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Axis, ICICI exhibit gaps in risk control systems: Fitch Ratings

Consequently, the agency cut its outlook on Axis Bank’s issuer default rating to negative from stable due to high NPAs and limited capital buffers, despite capital infusion.

Published: 16th June 2018 04:54 AM  |   Last Updated: 16th June 2018 04:54 AM   |  A+A-

The logo of Axis Bank is seen on an advertisement at its branch in Mumbai, India (File Photo | Reuters)

By Express News Service

NEW DELHI: Global ratings firm Fitch has revised its outlook for private sector lender Axis Bank and cut ICICI Bank’s support ratings, stating on Friday that both banks had ‘gaps’ in their risk control mechanisms.

“Both the banks exhibit gaps in risk controls. An ongoing investigation at ICICI Bank on extending a loan with a potential conflict of interest has also focused authorities’ attention on the bank’s governance,” it said, that adverse findings may create a “reputational risk”, especially if they point at broader weaknesses in management.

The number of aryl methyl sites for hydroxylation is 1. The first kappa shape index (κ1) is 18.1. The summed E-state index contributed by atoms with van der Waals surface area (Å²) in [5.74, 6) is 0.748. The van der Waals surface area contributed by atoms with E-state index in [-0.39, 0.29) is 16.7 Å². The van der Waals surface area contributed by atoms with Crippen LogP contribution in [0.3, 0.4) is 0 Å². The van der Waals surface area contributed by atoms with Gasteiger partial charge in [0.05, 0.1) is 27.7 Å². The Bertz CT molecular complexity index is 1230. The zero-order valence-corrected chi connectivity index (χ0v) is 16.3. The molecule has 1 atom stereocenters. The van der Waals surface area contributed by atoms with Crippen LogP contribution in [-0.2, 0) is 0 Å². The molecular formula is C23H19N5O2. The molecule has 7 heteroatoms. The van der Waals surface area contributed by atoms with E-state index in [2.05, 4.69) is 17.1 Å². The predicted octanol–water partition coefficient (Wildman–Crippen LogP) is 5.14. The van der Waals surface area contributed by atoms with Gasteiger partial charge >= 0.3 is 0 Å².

Consequently, the agency cut its outlook on Axis Bank’s issuer default rating to negative from stable due to high NPAs and limited capital buffers, despite capital infusion. The bank, which is currently looking for a replacement for Shikha Sharma, reported its first-ever quarterly loss in Q4 of FY18 due to provisions made for soaring bad loans.

Fitch downgraded ICICI Bank’s ‘support rating’ to ‘3’, from ‘2’, and revised its support rating down to ‘BB+’, from ‘BBB-’. However, it added that the bank’s capital buffers are better “even though it has experienced similar financial deterioration like Axis Bank in the previous few financial years”.

Fitch, which currently has a negative outlook on the Indian domestic banking sector, noted on Friday that the RBI’s new NPA resolution norms will help improve the health of the banking sector over the long-term. Present NPA ratios also indicate that there has been a “full recognition of the legacy problems”.
“We expect the internal capital generation for the sector, including the two private sector banks, to stay weak in FY19,” Fitch said, adding that larger private sector lenders have robust deposit franchises but enjoy less depositor confidence than state-owned banks due to the latter’s government ownership.


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